Every year the UK’s NHS (National Health Service) faces hundreds of millions of pounds in clinical negligence claims. One of the key causes being patient misidentification. The National Patient Safety Agency states this causes 19% of all hospital errors.
UK Government estimates that errors associated with mistaken identity cost the NHS approximately £2 billion (about $3.1 billion) in extra bed days. Similarly, the NHS continues to come under attack for inefficiency. Despite this, many hospitals have been unable to improve accountability with any significant results. Operation delays are one of the patients’ top complaints. Currently, there are an estimated 80 minutes per day wasted due to slowness in getting patients to the theater on time.
The Birmingham Heartlands Hospital is part of The Heart of England NHS Foundation Trust. It is one of the largest in England serving half a million people and caring for 574,000 patients a year. In this busy hospital environment, information accuracy is essential for providing the best possible patient care. Determined to reduce errors and improve efficiency, The Birmingham Heartlands Hospital needed to develop a new system for managing patient identification through the operation process.
Radio tagging to avoid misidentification
“We wanted to take advantage of the latest technology to implement new patient safety standards and improve the efficiency of our operating theaters,” said consultant surgeon David Morgan. “We rely on patients’ wristbands to give us the right information to provide every aspect of their treatment from administering medication, transfusing blood to carrying out surgical procedures. Given its critical role in patient care, any system we developed had to based around the RFID wristband.”
Heartlands Hospital worked with Zebra to develop a new process that used technology to drive patient safety and efficiency. The resulting solution combines Radio Frequency Identification (RFID) tagging with real-time process software using PDAs and Zebra® printers and wristbands. When admitted, the patient is photographed and given a printed wristband with an embedded RFID tag. The patient’s digital image is part of the patient record identification through the operation process.
All clinicians involved in the operation have wireless PDAs for viewing operating lists and patient records. On approaching the patient, clinicians use their PDA to identify the patient or scan the patient’s RFID tag. All pre-operative checks are then recorded on the PDA which immediately updates the operating list.
A ‘traffic lights’ warning system, which changes from red to green in the patient record, is used to ensure all the pre-surgery required checks have been performed. When patients are sent to the theater the reader identifies them from the RFID tag and retrieves the appropriate record on the screen, ensuring there is no opportunity for misidentification.
Theater efficiency is automatically measured at each step in the process is recorded with a time and date stamp – the procedure is coded by the operating surgeon to improve efficiency and further reduce administrative time.
Reducing operation waiting times
The initial pilot in the Ear, Nose and Throat (ENT) day surgery unit enabled the hospital to complete one extra operation per day, the equivalent of an additional 672 simple or intermediate procedures per year. This generates an additional unplanned income of between £70,000 ($107,835) and £270,000 ($415,935) per year (depending on the type of procedure).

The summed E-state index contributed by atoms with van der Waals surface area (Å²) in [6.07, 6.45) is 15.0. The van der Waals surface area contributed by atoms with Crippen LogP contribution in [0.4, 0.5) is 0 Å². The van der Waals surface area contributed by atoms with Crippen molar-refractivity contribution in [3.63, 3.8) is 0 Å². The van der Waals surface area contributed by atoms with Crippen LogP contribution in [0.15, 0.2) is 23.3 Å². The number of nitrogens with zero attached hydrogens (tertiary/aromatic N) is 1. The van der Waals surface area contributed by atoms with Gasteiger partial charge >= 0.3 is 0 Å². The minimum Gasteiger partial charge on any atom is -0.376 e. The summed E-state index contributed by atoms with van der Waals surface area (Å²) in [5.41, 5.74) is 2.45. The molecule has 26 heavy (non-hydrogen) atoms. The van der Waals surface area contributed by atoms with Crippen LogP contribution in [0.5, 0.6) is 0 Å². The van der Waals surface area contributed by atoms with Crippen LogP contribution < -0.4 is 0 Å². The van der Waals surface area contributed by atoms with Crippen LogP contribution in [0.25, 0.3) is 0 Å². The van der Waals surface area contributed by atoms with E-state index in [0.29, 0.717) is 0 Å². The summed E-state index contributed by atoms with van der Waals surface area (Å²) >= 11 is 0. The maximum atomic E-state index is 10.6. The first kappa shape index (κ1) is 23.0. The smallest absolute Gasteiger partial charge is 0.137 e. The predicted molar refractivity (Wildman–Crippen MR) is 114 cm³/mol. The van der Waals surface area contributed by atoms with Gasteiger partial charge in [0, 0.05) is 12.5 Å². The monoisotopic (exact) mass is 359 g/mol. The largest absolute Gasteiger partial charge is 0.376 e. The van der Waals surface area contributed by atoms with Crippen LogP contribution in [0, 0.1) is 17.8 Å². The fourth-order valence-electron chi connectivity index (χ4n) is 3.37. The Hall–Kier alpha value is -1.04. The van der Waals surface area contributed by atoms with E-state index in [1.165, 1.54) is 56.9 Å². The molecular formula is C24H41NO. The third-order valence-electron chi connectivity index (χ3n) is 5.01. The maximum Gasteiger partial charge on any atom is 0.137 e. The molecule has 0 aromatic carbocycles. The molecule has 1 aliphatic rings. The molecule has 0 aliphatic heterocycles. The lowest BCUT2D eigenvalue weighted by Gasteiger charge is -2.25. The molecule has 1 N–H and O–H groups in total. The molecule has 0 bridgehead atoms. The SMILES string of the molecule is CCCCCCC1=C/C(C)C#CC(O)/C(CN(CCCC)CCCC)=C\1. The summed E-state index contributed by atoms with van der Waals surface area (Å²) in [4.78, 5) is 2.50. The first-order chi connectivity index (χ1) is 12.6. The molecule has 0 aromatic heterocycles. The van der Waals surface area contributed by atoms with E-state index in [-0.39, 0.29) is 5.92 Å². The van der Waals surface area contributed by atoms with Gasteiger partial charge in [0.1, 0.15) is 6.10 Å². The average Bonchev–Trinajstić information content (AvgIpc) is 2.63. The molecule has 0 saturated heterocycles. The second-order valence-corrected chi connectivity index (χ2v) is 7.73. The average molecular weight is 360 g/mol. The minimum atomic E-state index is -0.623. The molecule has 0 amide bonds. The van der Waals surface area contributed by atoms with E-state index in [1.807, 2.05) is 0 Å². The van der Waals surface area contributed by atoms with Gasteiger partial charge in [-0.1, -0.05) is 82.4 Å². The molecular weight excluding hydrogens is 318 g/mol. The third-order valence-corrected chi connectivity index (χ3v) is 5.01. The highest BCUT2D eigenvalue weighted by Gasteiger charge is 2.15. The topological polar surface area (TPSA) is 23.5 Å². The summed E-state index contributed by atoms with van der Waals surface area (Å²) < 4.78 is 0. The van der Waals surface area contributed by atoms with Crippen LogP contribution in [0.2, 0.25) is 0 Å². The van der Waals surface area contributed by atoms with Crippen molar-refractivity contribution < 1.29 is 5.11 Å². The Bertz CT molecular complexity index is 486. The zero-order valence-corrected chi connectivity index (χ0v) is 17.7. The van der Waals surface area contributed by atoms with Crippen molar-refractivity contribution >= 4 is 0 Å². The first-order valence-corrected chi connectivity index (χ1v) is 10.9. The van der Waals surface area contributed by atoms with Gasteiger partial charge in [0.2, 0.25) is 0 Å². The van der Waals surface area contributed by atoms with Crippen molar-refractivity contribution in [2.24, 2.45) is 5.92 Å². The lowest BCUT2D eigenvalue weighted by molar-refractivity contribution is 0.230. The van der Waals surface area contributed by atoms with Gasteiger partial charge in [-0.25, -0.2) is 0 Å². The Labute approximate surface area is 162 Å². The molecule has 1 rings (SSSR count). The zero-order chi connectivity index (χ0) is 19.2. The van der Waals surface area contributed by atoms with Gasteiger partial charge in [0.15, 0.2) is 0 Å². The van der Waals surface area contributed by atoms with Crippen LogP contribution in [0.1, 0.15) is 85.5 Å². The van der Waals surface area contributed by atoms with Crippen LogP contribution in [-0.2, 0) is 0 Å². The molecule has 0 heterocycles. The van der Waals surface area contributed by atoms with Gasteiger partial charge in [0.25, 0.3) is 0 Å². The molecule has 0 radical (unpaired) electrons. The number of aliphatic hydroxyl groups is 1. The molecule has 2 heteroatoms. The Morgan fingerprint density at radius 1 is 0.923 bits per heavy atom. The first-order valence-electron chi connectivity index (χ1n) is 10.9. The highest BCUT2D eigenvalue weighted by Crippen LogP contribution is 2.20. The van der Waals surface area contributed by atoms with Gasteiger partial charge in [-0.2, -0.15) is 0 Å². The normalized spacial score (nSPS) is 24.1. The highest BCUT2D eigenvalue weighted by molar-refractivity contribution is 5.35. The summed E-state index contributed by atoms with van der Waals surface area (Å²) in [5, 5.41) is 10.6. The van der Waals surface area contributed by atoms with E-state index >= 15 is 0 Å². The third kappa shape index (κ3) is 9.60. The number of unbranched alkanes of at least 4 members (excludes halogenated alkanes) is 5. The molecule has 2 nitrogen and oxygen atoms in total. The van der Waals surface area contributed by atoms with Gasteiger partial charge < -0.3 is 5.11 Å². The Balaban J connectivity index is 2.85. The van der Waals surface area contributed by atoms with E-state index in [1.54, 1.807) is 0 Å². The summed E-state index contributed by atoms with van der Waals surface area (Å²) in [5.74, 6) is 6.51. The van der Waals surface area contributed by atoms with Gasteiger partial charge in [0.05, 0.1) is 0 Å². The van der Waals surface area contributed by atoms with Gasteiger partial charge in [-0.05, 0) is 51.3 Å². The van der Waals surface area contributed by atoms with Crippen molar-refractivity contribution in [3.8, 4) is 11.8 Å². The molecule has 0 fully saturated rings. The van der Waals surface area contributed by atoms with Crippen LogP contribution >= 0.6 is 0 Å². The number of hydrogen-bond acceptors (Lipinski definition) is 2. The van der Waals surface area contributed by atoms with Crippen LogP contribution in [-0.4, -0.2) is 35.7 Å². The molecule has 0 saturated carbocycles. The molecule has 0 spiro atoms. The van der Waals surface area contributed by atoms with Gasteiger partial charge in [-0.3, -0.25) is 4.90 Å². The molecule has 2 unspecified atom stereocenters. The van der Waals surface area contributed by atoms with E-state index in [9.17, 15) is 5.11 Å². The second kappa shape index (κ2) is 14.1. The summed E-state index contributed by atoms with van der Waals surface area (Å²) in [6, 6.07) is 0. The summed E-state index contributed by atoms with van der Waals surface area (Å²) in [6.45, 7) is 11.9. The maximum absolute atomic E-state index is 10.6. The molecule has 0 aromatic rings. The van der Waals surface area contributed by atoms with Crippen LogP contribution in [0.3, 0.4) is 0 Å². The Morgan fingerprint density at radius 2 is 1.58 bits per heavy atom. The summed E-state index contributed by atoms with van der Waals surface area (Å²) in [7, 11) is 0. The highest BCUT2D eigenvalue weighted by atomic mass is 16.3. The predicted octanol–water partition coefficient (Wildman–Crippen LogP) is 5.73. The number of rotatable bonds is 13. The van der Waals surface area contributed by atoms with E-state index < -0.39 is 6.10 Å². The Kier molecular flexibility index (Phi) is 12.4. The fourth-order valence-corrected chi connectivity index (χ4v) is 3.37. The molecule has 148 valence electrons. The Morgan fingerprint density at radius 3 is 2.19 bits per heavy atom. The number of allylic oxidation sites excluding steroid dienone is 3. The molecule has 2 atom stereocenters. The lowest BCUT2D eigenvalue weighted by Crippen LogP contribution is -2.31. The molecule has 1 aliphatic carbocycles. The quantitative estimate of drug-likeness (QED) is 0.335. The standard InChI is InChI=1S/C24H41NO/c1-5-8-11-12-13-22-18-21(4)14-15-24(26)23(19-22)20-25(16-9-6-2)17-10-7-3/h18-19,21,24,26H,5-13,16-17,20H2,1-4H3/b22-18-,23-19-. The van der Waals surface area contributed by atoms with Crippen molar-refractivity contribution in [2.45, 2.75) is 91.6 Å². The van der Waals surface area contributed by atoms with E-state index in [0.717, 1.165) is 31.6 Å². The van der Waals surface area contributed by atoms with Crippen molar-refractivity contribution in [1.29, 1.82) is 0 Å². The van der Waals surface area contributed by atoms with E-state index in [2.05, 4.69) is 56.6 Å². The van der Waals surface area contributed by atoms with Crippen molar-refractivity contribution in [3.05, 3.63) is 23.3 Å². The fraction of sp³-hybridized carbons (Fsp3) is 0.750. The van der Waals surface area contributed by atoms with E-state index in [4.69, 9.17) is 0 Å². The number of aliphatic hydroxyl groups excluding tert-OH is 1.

In addition to ensuring the safety and efficiency of the operation process, the system can be used to support other processes such as DVT (deep vein thrombosis) risk assessment, Admission, Discharge &Transfer (ADT) and any other procedures that require identification verification. Similarly, it can be used to help monitor infection linked to patients, beds and staff. Also, if a biopsy or test is undertaken in theatre, the correct patient label can be printed immediately which avoids mislabelling.
Morgan continued: “We have not had a single mistake while using the system. Patients feel more confident as we’re taking safety to a higher level. The theater runs more efficiently because there is less waiting time for patients. The accuracy of coding has now increased to almost 100 percent as the coding is done by the operating surgeon on their PDA at the time of surgery. What’s more, staff have been able to spend more time with their patients as a result of less paperwork – further helping to improve patient satisfaction.”
Following the successful pilot, the Trust decided to implement the system throughout the hospital. Today it is used in 4 wards and 4 operating theaters, with plans to extend the roll-out within the next 12 months.
At the launch of “Coding for Success”, the advisory document on auto identification in the NHS that took place at the hospital, Lord Hunt, Minister of State for Quality at the Department of Health, recognized Heartlands Hospital as a leading example of how auto identification can be used to drive quality and safety.
“By pioneering RFID to improve the operation procedure, Heartlands Hospital is raising the bar for patient safety and operational efficiency,” added Aileen McHugh, EMEA vertical marketing manager for healthcare at Zebra Technologies Europe. “While the benefits of using RFID in the retail, aerospace and manufacturing sectors have been much talked about, little has been made to date of the possibilities for healthcare. RFID tagging is ideal for patient identification as the wristband can be read without disturbing the patient. The fact that the hospital has experienced no mistakes since the new system’s implementation and has been able to carry out more daily operations, demonstrates the reliability of RFID technology and paves the way for other NHS trusts to follow.”